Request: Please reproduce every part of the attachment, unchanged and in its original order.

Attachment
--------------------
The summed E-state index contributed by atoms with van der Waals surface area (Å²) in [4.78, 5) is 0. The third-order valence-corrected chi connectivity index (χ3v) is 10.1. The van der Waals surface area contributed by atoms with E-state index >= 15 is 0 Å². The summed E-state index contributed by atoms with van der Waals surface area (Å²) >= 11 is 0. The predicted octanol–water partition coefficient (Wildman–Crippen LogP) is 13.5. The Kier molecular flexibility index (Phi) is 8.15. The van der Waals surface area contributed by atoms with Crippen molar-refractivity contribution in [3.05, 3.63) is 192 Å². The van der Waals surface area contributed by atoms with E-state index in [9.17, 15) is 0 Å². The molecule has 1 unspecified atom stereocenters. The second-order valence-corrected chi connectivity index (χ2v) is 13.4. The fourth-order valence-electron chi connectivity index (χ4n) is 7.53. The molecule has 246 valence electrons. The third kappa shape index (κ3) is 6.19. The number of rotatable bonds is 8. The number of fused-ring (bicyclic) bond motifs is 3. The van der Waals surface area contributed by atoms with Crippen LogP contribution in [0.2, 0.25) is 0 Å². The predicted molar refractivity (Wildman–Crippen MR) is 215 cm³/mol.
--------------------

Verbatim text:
The summed E-state index contributed by atoms with van der Waals surface area (Å²) in [4.78, 5) is 0. The third-order valence-corrected chi connectivity index (χ3v) is 10.1. The van der Waals surface area contributed by atoms with E-state index >= 15 is 0 Å². The summed E-state index contributed by atoms with van der Waals surface area (Å²) >= 11 is 0. The predicted octanol–water partition coefficient (Wildman–Crippen LogP) is 13.5. The Kier molecular flexibility index (Phi) is 8.15. The van der Waals surface area contributed by atoms with Crippen molar-refractivity contribution in [3.05, 3.63) is 192 Å². The van der Waals surface area contributed by atoms with E-state index in [9.17, 15) is 0 Å². The molecule has 1 unspecified atom stereocenters. The second-order valence-corrected chi connectivity index (χ2v) is 13.4. The fourth-order valence-electron chi connectivity index (χ4n) is 7.53. The molecule has 246 valence electrons. The third kappa shape index (κ3) is 6.19. The number of rotatable bonds is 8. The number of fused-ring (bicyclic) bond motifs is 3. The van der Waals surface area contributed by atoms with Crippen LogP contribution in [0.2, 0.25) is 0 Å². The predicted molar refractivity (Wildman–Crippen MR) is 215 cm³/mol.